• and many others 🙂

Conclusions
The galaxy tab is great and I love it. it has a large display that allows you to see perfect high def. movies during a flight, the battery run for 12+ hours (in flight mode), I’ve also about 50 apps that complement my tab usage so I find the apps availability very good. I also enjoy the freedom that LTE (4G,3G) gives me while on the road.
I also enjoy the ability to use it for remote access to servers (MS and Linux), it’s my first gadget where i can really do some work for a while without getting too tired (if you use ssh on your mobile phone you know what I mean).
Another good thing about the Galaxy Tab 10.1 is that I almost don’t use my laptop at home, it’s perfect for browsing the web and replying email, but better that it all it’s the newspaper and magazine applications that allow me to read all the things I want without carrying too much stuff with me.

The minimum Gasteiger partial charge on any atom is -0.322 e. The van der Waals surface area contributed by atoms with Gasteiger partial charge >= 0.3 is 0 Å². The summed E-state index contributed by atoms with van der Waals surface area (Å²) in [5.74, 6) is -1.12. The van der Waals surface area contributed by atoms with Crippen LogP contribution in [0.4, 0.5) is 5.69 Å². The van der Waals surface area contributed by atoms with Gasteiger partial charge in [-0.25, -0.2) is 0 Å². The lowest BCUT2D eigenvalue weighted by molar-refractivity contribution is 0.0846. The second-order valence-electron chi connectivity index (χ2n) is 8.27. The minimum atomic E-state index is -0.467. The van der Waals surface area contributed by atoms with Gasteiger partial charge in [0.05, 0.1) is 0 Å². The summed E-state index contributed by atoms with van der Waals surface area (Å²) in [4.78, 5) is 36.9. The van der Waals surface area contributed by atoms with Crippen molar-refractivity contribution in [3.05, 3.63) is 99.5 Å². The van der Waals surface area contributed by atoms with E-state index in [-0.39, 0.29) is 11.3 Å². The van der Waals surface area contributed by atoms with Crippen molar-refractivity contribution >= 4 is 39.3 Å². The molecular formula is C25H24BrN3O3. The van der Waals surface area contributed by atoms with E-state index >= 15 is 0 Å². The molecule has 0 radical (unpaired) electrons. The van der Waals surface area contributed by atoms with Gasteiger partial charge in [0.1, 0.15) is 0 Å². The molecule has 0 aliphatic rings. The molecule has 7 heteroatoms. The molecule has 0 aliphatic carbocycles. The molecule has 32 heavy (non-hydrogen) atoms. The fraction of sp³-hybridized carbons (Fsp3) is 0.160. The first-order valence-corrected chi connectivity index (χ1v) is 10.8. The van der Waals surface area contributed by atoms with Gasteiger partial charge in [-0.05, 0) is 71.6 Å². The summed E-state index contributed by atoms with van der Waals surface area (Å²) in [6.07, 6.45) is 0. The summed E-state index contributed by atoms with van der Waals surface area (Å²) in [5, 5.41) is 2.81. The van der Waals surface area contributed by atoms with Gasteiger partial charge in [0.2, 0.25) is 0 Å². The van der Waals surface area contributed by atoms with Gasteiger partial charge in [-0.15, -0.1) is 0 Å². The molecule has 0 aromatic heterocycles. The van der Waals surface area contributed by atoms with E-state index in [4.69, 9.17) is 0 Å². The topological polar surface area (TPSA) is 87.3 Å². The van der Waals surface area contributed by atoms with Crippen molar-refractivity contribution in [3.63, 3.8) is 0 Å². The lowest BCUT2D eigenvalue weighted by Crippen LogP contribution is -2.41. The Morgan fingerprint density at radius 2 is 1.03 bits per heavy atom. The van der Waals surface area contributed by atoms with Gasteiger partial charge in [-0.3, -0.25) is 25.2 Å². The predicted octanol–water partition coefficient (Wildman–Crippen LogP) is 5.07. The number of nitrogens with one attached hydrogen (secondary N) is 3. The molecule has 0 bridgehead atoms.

But, and there’s always a but, Samsung and Google fail on this device and it’s software. Samsung uses touchwiz on top of honeycomb, and thats a pain, then the kies software for the desktop is only available on windows, and to finish it Google didn’t release the source code for honeycomb.
Most of the bad things on this device don’t affect the regular, non informed user but they limit the hardware usage where you don’t have the freedom to choose the type of installation you like, you’ll have a hard time to compile your own kernel modules and to tune your hardware as you like it. All this is more of Google fault than Samsung but there’s hope with ice cream sandwich (android v4).